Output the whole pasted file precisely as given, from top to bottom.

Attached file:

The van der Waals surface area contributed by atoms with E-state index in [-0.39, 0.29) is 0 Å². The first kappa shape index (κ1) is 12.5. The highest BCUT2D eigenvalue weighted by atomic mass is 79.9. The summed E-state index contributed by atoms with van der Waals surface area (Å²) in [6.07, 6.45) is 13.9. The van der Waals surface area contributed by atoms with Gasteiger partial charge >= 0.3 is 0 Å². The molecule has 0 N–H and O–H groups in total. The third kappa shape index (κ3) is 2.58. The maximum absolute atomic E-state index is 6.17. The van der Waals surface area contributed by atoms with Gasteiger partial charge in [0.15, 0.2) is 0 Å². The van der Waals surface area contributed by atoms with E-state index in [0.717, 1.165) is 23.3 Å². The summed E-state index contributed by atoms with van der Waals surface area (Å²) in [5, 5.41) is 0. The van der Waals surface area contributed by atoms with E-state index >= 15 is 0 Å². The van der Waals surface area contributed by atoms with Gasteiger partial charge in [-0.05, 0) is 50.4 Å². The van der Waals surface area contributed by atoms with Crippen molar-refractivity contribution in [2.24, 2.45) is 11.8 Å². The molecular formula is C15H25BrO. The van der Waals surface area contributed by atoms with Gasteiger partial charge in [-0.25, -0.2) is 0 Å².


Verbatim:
The van der Waals surface area contributed by atoms with E-state index in [-0.39, 0.29) is 0 Å². The first kappa shape index (κ1) is 12.5. The highest BCUT2D eigenvalue weighted by atomic mass is 79.9. The summed E-state index contributed by atoms with van der Waals surface area (Å²) in [6.07, 6.45) is 13.9. The van der Waals surface area contributed by atoms with Gasteiger partial charge >= 0.3 is 0 Å². The molecule has 0 N–H and O–H groups in total. The third kappa shape index (κ3) is 2.58. The maximum absolute atomic E-state index is 6.17. The van der Waals surface area contributed by atoms with Gasteiger partial charge in [0.15, 0.2) is 0 Å². The van der Waals surface area contributed by atoms with E-state index in [0.717, 1.165) is 23.3 Å². The summed E-state index contributed by atoms with van der Waals surface area (Å²) in [5, 5.41) is 0. The van der Waals surface area contributed by atoms with E-state index >= 15 is 0 Å². The van der Waals surface area contributed by atoms with Gasteiger partial charge in [-0.05, 0) is 50.4 Å². The van der Waals surface area contributed by atoms with Crippen molar-refractivity contribution in [2.24, 2.45) is 11.8 Å². The molecular formula is C15H25BrO. The van der Waals surface area contributed by atoms with Gasteiger partial charge in [-0.25, -0.2) is 0 Å².